One question: how do you find the time to listen to long books, or lots of books? I have a short commute, and even when I’m working out regularly I rarely seem to have more than an hour or two of audio-friendly time on any given day. I probably do have more, but I need pointers!

    • Liz Mc2 says:

      Well, one way to think about these long novels/series is that they were originally read in small bites. You could listen to Trollope in monthly parts, interspersed with other things. And each “season” of Powell is about 24 hours, but that’s three novels; the individual texts are not that long. And no one has to listen to them one after another like I did–I got hooked.

      But in general, I think you should NOT take tips from me, because I think the way I listen is a problem. I often listen when I’m doing things like cooking dinner, and could/should be conversing with my family. Or when I’m walking the dog, and would better have some quiet time (though like you, I do sometimes feel the last thing I want after a long day of talking/listening is an audiobook).

      One of my big problems is that I can’t listen and do nothing, so if I’m not doing a chore/driving/etc. I will play solitaire on my iPod as I listen. And I’m kind of an addict. So I will say I’m going to sit down and listen to my book for 15 minutes before I do X and look up an hour later. THAT is not a tip I’d pass on to anyone! I either need to take up a useful craft like knitting or cut way back on my audio time. ๐Ÿ˜‰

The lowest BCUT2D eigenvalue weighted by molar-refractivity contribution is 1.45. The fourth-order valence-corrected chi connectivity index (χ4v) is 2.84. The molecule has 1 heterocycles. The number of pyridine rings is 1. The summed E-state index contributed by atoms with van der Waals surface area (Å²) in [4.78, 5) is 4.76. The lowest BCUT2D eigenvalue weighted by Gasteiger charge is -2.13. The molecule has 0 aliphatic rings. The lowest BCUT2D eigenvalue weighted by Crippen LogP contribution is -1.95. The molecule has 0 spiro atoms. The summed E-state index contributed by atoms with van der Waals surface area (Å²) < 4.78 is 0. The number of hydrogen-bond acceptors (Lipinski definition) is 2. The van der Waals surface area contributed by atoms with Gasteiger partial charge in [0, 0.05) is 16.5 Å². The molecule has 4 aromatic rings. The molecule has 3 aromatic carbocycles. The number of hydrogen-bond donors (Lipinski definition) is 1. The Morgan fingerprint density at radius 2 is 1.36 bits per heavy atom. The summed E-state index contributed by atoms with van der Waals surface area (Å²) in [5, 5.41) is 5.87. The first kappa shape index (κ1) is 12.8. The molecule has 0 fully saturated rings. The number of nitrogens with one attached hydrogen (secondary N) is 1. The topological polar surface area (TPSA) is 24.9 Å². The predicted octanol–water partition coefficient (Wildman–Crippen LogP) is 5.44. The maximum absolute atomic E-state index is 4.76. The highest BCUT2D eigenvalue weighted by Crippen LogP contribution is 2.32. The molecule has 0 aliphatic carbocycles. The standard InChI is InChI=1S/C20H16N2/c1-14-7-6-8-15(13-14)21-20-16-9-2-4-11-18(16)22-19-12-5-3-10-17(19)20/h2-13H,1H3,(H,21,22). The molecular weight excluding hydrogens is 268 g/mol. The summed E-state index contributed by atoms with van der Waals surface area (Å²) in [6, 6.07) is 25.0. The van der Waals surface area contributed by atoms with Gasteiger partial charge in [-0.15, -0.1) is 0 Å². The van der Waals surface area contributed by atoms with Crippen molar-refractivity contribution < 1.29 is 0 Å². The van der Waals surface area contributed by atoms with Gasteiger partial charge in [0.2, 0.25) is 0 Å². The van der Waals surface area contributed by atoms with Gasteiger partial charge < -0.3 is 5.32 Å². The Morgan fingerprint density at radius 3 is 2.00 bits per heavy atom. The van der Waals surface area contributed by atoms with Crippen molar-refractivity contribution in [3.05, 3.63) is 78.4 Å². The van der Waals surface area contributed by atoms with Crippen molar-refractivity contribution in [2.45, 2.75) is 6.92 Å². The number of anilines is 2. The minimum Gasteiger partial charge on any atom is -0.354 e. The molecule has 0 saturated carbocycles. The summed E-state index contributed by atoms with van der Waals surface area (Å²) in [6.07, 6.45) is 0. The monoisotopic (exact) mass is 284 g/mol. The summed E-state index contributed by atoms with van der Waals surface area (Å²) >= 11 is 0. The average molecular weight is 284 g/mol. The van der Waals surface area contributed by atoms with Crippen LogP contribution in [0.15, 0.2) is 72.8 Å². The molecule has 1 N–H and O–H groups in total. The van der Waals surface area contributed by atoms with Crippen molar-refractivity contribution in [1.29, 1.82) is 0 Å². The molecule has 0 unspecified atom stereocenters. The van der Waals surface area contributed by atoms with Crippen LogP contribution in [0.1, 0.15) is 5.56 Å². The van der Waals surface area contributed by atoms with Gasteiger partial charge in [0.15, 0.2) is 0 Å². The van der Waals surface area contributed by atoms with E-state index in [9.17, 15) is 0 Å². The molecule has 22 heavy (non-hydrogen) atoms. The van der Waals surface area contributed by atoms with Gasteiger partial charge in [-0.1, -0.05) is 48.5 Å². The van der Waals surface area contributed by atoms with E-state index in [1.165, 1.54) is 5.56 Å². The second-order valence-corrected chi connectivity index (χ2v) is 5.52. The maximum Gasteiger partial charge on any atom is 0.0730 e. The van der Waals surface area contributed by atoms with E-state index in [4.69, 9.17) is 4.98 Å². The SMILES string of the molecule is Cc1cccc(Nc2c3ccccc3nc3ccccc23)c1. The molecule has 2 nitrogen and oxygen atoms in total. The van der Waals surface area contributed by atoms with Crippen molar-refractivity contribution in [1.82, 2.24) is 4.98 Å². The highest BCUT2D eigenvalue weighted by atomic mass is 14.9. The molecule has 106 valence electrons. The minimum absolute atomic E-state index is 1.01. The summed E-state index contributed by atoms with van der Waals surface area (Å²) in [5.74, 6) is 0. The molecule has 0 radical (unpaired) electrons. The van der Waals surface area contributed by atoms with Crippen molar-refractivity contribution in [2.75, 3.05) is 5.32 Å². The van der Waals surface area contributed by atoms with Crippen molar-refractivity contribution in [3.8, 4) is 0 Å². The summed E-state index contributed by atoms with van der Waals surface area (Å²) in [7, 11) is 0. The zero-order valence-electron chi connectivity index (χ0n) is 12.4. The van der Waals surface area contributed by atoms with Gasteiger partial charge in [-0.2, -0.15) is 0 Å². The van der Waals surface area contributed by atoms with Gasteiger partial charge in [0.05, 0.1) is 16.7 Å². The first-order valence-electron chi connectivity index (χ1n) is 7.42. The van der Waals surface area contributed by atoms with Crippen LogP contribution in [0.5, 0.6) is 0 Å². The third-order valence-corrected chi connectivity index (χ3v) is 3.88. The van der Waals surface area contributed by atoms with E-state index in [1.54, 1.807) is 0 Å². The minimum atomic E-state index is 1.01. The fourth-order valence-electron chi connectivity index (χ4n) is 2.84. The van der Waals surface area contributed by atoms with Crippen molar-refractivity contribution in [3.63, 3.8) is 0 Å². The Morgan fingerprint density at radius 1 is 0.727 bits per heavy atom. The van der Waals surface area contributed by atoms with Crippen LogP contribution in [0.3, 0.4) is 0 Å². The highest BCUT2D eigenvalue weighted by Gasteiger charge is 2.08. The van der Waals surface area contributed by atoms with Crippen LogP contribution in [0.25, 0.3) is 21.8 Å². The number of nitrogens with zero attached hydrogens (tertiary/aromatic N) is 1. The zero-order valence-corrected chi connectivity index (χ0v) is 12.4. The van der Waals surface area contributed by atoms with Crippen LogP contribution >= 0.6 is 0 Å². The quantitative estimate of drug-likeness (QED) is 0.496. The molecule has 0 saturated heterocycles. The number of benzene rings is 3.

Also, I have made peace with missing things because I’m listening. That is my biggest secret. I rarely go back–which is maybe why I re-listen to many favourites.

      • Sunita says:

        OK, this helps. I think I need to have the audiobook cued up when I commute, because once I’m in the groove of listening I keep going. I do walk a fair bit so I should be able to work them in that way. I don’t usually listen while cooking because that’s usually a joint project and a time when we catch up on the day.

        I play way too much Sudoku on my phone. I should combine that with listening!

  3. KeiraSoleore says:

    My goal’s the opposite for 2016. I’m planning on trying more audiobooks. My next audiobook’s a Kinsale. After that, I plan on trying out a subscription of Audible with its two free books: a Simon Vance’s Victorian novel and a Juliet Stevenson’s Austen or a Phyllida Nash’s Heyer. That should give me a good idea of whether I’m a committed audiobook listener or not.

    My exposure to Trollope via Vance was fantastic. I’m hooked. I found that I did best with sitting in a chair/bed and listening. I could not focus on listening and doing something else either, or I missed some of the book and/or some of the chores. ๐Ÿ™‚ I’m linear, a unitasker.